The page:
By OGJ editors
HOUSTON, Oct. 4 -- Chesapeake Energy Corp. announced an agreement to acquire Columbia Natural Resources LLC from Triana Energy Holdings LLC for $2.95 billion, including the assumption of $75 million in debt and liabilities related to CNR's prepaid sales agreement and hedging positions.
Subject to regulatory approvals, the transaction is expected to close by Dec. 15. Triana was formed in 2001 by Metalmark Capital LLC as a Morgan Stanley Capital Partners portfolio company.
Columbia produces Appalachian basin gas and owns 4.1 million net acres. Through this transaction, Chesapeake expects to acquire 1.1 tcf of proved gas equivalent reserves and 1.4 tcf of probable and possible reserves. The properties primarily are in West Virginia, Kentucky, Ohio, Pennsylvania, and New York.
Chesapeake's acquisition cost for the 1.1 tcfe of proved reserves will be $1.45/Mcf of gas equivalent. The Oklahoma City company estimates that its all-in cost of acquiring and developing the total 2.5 tcf will be $2.48/Mcf of gas equivalent, exclusive of the negative working capital and prepaid sales and hedging liabilities to be assumed.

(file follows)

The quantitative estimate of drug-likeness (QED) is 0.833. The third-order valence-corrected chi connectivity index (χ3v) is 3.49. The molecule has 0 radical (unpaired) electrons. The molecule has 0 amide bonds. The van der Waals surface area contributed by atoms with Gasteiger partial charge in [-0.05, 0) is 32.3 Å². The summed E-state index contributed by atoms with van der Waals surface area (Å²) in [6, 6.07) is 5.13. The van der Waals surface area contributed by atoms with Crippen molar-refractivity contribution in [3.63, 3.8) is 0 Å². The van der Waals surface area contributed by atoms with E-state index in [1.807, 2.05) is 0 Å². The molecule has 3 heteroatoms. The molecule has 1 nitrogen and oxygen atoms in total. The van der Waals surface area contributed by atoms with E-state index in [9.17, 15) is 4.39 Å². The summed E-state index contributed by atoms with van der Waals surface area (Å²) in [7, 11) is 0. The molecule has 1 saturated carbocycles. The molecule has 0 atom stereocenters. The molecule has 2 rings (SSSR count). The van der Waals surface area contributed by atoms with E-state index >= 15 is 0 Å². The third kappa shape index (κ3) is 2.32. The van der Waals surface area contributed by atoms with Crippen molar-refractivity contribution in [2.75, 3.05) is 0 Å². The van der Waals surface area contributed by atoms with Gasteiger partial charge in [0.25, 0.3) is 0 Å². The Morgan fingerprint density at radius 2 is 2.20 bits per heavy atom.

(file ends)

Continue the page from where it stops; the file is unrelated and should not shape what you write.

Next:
CNR's proved reserves are long-lived, have low production decline rates, are 99% gas, and are 70% proved developed. On the acquired properties, Chesapeake has identified 1,316 proved undeveloped locations, 6,286 probable locations, and 1,833 possible locations for an estimated drilling inventory of more than 15 years.
As of June 30 and pro forma for the acquisition, Chesapeake will own 7.1 tcf of proved gas equivalent reserves (which will be 92% gas and 100% onshore) and 6.4 tcf of unproved reserves. The company intends to spend at least $200 million/year and expects 5-10%/year production growth from the CNR assets "for the foreseeable future."
Aubrey K. McClendon, Chesapeake's chief executive officer, said Chesapeake's pro forma 6.5 tcf of proved gas reserves will be the third largest in the US, trailing ExxonMobil Corp. and ConocoPhillips.
Although new for Chesapeake, the Appalachian basin has similarities with the Midcontinent, with which Chesapeake is familiar, McClendon said. He noted that most drilling in the Appalachian basin has been shallow.